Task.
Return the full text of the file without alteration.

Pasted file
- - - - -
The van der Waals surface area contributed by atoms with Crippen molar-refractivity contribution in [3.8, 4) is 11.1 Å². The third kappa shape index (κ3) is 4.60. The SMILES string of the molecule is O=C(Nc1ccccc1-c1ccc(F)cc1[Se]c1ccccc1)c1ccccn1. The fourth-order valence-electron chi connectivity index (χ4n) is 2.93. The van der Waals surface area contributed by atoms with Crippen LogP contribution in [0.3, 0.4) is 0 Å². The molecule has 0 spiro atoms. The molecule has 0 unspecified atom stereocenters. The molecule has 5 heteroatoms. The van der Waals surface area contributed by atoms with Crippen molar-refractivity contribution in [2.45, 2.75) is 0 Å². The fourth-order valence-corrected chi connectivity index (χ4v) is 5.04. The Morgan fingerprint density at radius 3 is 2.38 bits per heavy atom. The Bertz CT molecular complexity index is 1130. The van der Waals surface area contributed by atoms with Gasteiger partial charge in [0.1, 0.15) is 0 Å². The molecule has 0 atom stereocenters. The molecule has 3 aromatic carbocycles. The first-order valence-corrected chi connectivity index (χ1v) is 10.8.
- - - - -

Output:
The van der Waals surface area contributed by atoms with Crippen molar-refractivity contribution in [3.8, 4) is 11.1 Å². The third kappa shape index (κ3) is 4.60. The SMILES string of the molecule is O=C(Nc1ccccc1-c1ccc(F)cc1[Se]c1ccccc1)c1ccccn1. The fourth-order valence-electron chi connectivity index (χ4n) is 2.93. The van der Waals surface area contributed by atoms with Crippen LogP contribution in [0.3, 0.4) is 0 Å². The molecule has 0 spiro atoms. The molecule has 0 unspecified atom stereocenters. The molecule has 5 heteroatoms. The van der Waals surface area contributed by atoms with Crippen molar-refractivity contribution in [2.45, 2.75) is 0 Å². The fourth-order valence-corrected chi connectivity index (χ4v) is 5.04. The Morgan fingerprint density at radius 3 is 2.38 bits per heavy atom. The Bertz CT molecular complexity index is 1130. The van der Waals surface area contributed by atoms with Gasteiger partial charge in [0.1, 0.15) is 0 Å². The molecule has 0 atom stereocenters. The molecule has 3 aromatic carbocycles. The first-order valence-corrected chi connectivity index (χ1v) is 10.8.